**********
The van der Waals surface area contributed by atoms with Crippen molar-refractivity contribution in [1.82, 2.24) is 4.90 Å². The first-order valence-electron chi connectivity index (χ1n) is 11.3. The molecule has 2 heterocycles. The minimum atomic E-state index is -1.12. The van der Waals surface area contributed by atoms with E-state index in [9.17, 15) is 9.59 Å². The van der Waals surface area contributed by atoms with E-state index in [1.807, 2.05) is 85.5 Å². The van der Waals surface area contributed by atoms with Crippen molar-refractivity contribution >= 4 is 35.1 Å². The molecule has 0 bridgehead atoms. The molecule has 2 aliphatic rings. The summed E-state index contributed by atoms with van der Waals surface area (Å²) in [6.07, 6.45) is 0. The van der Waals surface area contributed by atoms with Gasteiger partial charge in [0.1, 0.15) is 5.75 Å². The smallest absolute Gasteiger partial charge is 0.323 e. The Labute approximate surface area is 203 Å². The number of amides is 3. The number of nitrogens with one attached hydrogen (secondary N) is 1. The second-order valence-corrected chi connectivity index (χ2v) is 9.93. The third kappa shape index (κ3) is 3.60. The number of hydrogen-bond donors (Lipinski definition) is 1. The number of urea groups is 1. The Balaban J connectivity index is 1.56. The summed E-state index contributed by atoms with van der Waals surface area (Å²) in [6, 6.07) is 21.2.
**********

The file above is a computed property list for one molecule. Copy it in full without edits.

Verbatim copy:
The van der Waals surface area contributed by atoms with Crippen molar-refractivity contribution in [1.82, 2.24) is 4.90 Å². The first-order valence-electron chi connectivity index (χ1n) is 11.3. The molecule has 2 heterocycles. The minimum atomic E-state index is -1.12. The van der Waals surface area contributed by atoms with E-state index in [9.17, 15) is 9.59 Å². The van der Waals surface area contributed by atoms with E-state index in [1.807, 2.05) is 85.5 Å². The van der Waals surface area contributed by atoms with Crippen molar-refractivity contribution >= 4 is 35.1 Å². The molecule has 0 bridgehead atoms. The molecule has 2 aliphatic rings. The summed E-state index contributed by atoms with van der Waals surface area (Å²) in [6.07, 6.45) is 0. The van der Waals surface area contributed by atoms with Gasteiger partial charge in [0.1, 0.15) is 5.75 Å². The smallest absolute Gasteiger partial charge is 0.323 e. The Labute approximate surface area is 203 Å². The number of amides is 3. The number of nitrogens with one attached hydrogen (secondary N) is 1. The second-order valence-corrected chi connectivity index (χ2v) is 9.93. The third kappa shape index (κ3) is 3.60. The number of hydrogen-bond donors (Lipinski definition) is 1. The number of urea groups is 1. The Balaban J connectivity index is 1.56. The summed E-state index contributed by atoms with van der Waals surface area (Å²) in [6, 6.07) is 21.2.